But I really need to spend more time and go over all these new details/possibilities you are sharing on your site……. You are doing a great job and it is keeping me busy!! lol….thanks Pete!

  11. pete says:

    Jenny, this is going to be nasty … without asking Google, can you tell me what you understand a ‘dead drop’ to be?
    We have to know this stuff, otherwise everybody is groping.

    • Jenny Kile says:

      If I would have answered before looking, I would have been a bit off. I see your point and if we want to connect the Somerton Man with spy activity, we have better understand their methods.

      The whole numerous Rubaiyat books seems too extreme to not at least consider the ‘spy angle’ with some serious consideration. Which I know many have and are doing.

      Thanks Pete…..will be having fun learning more about these things……

  12. pete says:

    Jenny, here’s another one. Have you ever heard of a pair of men’s trousers with a fob pocket too small to fit a finger?
    Seriously, this is a serious question. It’s one of those infuriating details that have got to be nailed down ..

  13. Jenny/Sixer says:

    How large of a man was Cleland? lol….

    But he could have wanted to use tweezers in order to be more careful with what he was pulling out; the slip of paper. Can you imagine this case without it? It is a crucial piece (one of the few pieces!) of evidence….well maybe. We at least like to think so…lol…

  14. pete says:

    Hiya Jen, this is from one of the horses’ mouths – some essential background but not too long.

    • Jenny says:

      Hi Pete……I’m still voyaging….lol….. I see I have some catching up to do, though……thanks for keeping me in touch. And your book is sounding great…….

  15. pete says:

    Hold onto your hat, Jen, here comes the real story – online – chapter by chapter. We will go to remarkable lengths.

  16. pete says:

    An English speaking man arrived at the Strathmore Hotel on about the 27th of November and registered himself in for about three days. He carried nothing but a flute case. The case contained the flute’s cleaning needle but no flute. He did not stay overnight in the hotel but came in every day and waited in the lobby. He departed on about December 1.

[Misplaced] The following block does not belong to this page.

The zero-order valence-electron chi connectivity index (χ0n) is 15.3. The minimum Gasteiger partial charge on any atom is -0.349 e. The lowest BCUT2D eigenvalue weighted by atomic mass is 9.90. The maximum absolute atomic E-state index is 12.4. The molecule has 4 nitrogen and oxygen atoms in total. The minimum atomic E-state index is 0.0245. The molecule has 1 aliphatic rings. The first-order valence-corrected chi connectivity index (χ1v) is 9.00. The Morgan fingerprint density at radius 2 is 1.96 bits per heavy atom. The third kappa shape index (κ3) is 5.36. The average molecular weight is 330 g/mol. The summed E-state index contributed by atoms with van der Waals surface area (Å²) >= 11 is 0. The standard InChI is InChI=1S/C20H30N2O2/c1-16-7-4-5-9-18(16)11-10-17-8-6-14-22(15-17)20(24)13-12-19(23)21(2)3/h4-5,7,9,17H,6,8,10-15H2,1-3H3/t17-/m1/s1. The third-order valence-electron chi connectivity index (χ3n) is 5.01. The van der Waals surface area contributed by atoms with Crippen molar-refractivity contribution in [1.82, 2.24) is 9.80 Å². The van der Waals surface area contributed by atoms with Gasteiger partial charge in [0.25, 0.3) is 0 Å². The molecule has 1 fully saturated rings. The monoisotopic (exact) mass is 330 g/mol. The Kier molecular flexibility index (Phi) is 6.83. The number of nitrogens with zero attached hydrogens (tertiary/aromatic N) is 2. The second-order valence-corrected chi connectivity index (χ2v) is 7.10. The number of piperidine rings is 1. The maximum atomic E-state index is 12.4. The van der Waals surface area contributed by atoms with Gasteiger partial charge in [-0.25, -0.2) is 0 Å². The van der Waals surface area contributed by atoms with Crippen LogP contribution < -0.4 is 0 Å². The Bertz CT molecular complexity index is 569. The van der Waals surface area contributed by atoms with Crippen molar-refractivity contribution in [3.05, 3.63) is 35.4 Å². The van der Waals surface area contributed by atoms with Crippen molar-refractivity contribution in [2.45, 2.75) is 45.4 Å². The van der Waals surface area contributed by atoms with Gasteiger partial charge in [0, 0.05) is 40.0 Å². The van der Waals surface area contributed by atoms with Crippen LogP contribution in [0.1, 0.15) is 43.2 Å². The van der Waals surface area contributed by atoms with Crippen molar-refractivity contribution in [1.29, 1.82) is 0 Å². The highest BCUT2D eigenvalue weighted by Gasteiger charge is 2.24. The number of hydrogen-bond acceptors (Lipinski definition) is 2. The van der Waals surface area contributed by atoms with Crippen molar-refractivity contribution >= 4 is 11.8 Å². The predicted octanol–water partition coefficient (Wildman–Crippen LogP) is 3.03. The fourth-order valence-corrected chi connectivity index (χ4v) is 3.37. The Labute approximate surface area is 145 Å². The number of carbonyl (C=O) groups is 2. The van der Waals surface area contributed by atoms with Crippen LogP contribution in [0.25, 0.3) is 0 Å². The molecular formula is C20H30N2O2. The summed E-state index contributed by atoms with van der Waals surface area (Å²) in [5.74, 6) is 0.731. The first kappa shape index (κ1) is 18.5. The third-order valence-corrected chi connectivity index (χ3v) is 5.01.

Another man arrived in Adelaide on about the 30th of November and was murdered. He was found to have seven Kensitas cigarettes in his Army Club packet.
    Two men. Two covert signs of identification. One murder.
    Refer to Ina Harvey’s account on page 197 of The Unknown Man, as told to Tom Loftus of The News.

    That’s about it, Jen – and it is why Professor Derek Abbott will never have the ear of the South Australian Government.
    The only thing left is to write a book about the matter. November this year, if all goes well.

  17. Kathryn says:

    Just found this discussion. Thanks. I find it rather curious. I will read the book before sending thoughts so that I am respectful of your work thus far.

  18. Pete says:

    The more the better, Kathryn, this mystery hasn’t been advanced for 67 years …….. until now.

    • Kathryn says:

      I wrote to Jenny on another link before seeing this one. It was in response to her not seeing a connection between this puzzle’s use of Omar Khayyam’s poem and Fenn’s use of the same poem. I wrote __ I see a connection. The poem is not about writing as in prose but about living life. When a life is spent, it cannot be changed by a greatness or by riches or by repentance. It is what it is. Generally, I think each capital letter represents a word and each line represents a sentence. It is a message about a secret plan. The line crossed out suggests that particular part of the plan needs to be changed and the slashed/marked letter means that event led to the demise of the code writer. I think the message was delivered to the intended individual(s). The problem is that I do not know if the language in code is English letters for an English translation or using English letters for sounds for an Arabic translation. As for the unusual editions, I think the edition number signals a phase for the plan to make the translation work. Perhaps a number of people were involved in something top secret. This is an interesting puzzle. Unfortunately, my Arabic sources are on a nonworking computer. __ Pete, I am working on getting the detective’s book. I look forward to becoming engrossed in this puzzle. I basically finished The Thrill of the Chase and believe that puzzle will end before 2016. This puzzle will be more challenging because there is no one from the “time period” giving away all of the clues through clue interpretation.

  19. Pete says:

    Kathryn, reading a couple of le Carre spy books wouldn’t hurt …. you can ask Jen what a Dead Drop is.

  20. Kathryn says:

    I will. I wonder if it has the same meaning as it did decades ago as a youngster.

  21. Pete says:

    The puzzle has been put together, the book will be available by Christmas. No problem, it only took four years and three rewrites.